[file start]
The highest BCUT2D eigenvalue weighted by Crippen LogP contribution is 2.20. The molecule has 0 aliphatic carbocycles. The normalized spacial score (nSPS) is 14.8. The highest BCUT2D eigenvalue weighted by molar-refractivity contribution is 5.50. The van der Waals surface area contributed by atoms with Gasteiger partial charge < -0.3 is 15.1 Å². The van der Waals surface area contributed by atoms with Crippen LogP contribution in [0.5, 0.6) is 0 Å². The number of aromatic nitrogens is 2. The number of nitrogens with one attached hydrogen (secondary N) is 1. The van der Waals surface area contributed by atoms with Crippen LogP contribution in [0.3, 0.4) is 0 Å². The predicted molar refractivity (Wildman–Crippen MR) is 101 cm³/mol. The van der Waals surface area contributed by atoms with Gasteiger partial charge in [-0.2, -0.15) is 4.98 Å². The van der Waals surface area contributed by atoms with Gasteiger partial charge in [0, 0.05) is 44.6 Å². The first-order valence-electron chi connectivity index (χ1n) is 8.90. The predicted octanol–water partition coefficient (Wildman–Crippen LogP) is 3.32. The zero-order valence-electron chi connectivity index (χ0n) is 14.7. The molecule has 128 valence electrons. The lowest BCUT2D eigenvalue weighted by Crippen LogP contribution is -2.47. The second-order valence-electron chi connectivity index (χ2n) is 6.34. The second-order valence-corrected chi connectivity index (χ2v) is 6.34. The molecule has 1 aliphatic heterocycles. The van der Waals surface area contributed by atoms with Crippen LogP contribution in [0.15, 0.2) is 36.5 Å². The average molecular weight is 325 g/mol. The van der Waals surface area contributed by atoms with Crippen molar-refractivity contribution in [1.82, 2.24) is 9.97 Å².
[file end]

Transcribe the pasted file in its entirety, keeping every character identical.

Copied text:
The highest BCUT2D eigenvalue weighted by Crippen LogP contribution is 2.20. The molecule has 0 aliphatic carbocycles. The normalized spacial score (nSPS) is 14.8. The highest BCUT2D eigenvalue weighted by molar-refractivity contribution is 5.50. The van der Waals surface area contributed by atoms with Gasteiger partial charge < -0.3 is 15.1 Å². The van der Waals surface area contributed by atoms with Crippen LogP contribution in [0.5, 0.6) is 0 Å². The number of aromatic nitrogens is 2. The number of nitrogens with one attached hydrogen (secondary N) is 1. The van der Waals surface area contributed by atoms with Crippen LogP contribution in [0.3, 0.4) is 0 Å². The predicted molar refractivity (Wildman–Crippen MR) is 101 cm³/mol. The van der Waals surface area contributed by atoms with Gasteiger partial charge in [-0.2, -0.15) is 4.98 Å². The van der Waals surface area contributed by atoms with Gasteiger partial charge in [0, 0.05) is 44.6 Å². The first-order valence-electron chi connectivity index (χ1n) is 8.90. The predicted octanol–water partition coefficient (Wildman–Crippen LogP) is 3.32. The zero-order valence-electron chi connectivity index (χ0n) is 14.7. The molecule has 128 valence electrons. The lowest BCUT2D eigenvalue weighted by Crippen LogP contribution is -2.47. The second-order valence-electron chi connectivity index (χ2n) is 6.34. The second-order valence-corrected chi connectivity index (χ2v) is 6.34. The molecule has 1 aliphatic heterocycles. The van der Waals surface area contributed by atoms with Crippen LogP contribution in [0.15, 0.2) is 36.5 Å². The average molecular weight is 325 g/mol. The van der Waals surface area contributed by atoms with Crippen molar-refractivity contribution in [1.82, 2.24) is 9.97 Å².